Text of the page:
Violations of residency regulations are not taken lightly in Thailand. Travelers who exceed the authorized length of stay risk being arrested and held in detention, subjected to heavy fines, deportation at their own expense and banned from re-entering Thailand. If you stay up to 40 days beyond the period of your visa, you will be fined THB 500 baht per day up to a maximum of THB 20,000. The enforcement of penalties for overstaying is strict and conditions in detention centres can be harsh.
Lëtzebuerger am Ausland
For your own safety, the Embassy invites you to register your stay in Thailand on the website "Lëtzebuerger am Ausland". Declaring your temporary stay or permanent residence abroad will allow you to receive practical information regarding, for instance, the addresses of the Luxembourg diplomatic and consular missions or information about elections in Luxembourg. In the event of an emergency or crisis situation, the Embassy will be able to contact you as well as your contact person to provide assistance or advice.
The political situation in Thailand can be volatile. Demonstrations and rallies can take place in all regions of the country. Violent clashes between demonstrators and security forces cannot be ruled out. You should avoid any protests, political gatherings, demonstrations or marches.
Clashes and attacks can occur in the provinces of Narathiwat, Yala and Pattani as well as in parts of Songkhla, in the south of Thailand, on the border with Malaysia. A special emergency law is applied in these regions. You are strongly advised not to travel to these provinces.
Freedom of expression is restricted in Thailand. Criticisms of the government and the realities of the country can become criminally relevant, especially if they are expressed on the Internet or via social media platforms.
Be aware, in particular, of the very strict and broad application of the lèse-majesté crime law in Thailand (see "Legal specifics" below for details).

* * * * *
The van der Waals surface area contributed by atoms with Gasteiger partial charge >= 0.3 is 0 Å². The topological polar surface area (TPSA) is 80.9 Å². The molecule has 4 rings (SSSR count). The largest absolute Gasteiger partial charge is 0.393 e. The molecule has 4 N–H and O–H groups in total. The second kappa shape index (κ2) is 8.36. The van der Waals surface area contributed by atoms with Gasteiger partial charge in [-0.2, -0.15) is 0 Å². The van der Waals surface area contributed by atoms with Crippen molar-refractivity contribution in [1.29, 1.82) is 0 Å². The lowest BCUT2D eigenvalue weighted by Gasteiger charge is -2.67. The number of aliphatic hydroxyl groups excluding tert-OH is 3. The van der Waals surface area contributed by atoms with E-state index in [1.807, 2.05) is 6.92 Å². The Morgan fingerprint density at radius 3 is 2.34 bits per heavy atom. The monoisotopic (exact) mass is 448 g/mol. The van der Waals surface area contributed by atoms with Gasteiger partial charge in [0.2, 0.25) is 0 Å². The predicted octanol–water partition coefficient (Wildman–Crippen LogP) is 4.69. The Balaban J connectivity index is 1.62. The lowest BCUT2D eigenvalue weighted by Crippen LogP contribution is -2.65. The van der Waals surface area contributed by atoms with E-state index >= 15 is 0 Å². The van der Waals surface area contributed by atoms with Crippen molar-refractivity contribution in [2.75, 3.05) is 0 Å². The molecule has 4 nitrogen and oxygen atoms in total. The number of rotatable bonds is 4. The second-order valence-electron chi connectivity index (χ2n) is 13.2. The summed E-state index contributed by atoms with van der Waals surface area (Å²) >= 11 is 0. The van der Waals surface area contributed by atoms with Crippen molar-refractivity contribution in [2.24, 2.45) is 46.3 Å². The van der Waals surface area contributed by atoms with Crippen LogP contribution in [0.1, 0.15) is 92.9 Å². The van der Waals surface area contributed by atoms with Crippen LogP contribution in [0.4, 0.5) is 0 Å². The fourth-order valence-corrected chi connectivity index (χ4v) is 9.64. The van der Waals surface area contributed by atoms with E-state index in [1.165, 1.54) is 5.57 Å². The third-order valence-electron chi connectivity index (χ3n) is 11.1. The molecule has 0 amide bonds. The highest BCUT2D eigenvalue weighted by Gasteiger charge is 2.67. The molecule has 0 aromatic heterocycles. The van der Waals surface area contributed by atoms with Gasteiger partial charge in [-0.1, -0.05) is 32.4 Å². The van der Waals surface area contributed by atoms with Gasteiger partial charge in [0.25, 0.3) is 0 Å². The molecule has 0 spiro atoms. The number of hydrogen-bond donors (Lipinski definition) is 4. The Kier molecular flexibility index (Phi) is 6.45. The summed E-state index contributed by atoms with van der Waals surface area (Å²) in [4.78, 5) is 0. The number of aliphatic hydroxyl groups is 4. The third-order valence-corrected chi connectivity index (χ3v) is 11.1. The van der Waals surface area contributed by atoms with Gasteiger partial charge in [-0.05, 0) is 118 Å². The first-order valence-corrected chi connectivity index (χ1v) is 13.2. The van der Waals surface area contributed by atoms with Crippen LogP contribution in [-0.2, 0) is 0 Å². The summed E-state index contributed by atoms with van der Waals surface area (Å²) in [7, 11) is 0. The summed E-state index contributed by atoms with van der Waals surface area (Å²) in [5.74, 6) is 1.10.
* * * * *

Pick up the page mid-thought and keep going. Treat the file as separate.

There are a high number of road traffic accidents in Thailand especially involving motorcycles. The World Health Organisation (WHO) rates Thailand as the world’s deadliest country for fatalities on motorcycles, citing an average of 5,500 motorcyclist deaths annually.
- Lèse-majesté (criticism of the monarchy in any form): The Thai royal family enjoys the highest respect. Derogatory or critical remarks can be punished as crimes of lèse-majesté with a prison term of up to 15 years per offense. Special care should be given to comments or remarks made on the Internet or on social media. The law is interpreted broadly and may include, for instance, retweets or sharing of messages or articles that could be seen as portraying Thailand negatively or making accusations about the Royal Family.
- Drugs: The acquisition, possession, distribution, import and export of all kinds of drugs (such as marijuana, ecstasy and other amphetamines) carry long prison sentences – even the possession of small amounts of drugs. Some offenses are punishable under Thai criminal law with the death penalty, which was first applied again in June 2018 after a 9-year suspension. Taking or transporting objects for third parties without knowledge of their contents can have disastrous consequences.
- Thefts: Theft of items, even of low value, can lead to prison sentences.
- No smoking / electronic cigarettes: Since 2017, smoking is prohibited on certain beaches in Pattaya, Bangsaen, Cha-am, Hua Hin, Phuket, Samui, Phang Nga and Songkhla. Violations of the smoking ban can result in a prison sentence of up to one year and / or a fine of up to THB 100,000. The import of electronic cigarettes is also prohibited, which can be punished with a heavy fine or imprisonment for up to five years.
For more information, please visit the following websites:
- Visa page of the Embassy of Thailand in Brussels
- Ministry of Foreign Affairs of the Kingdom of Thailand
- Immigration Services in Thailand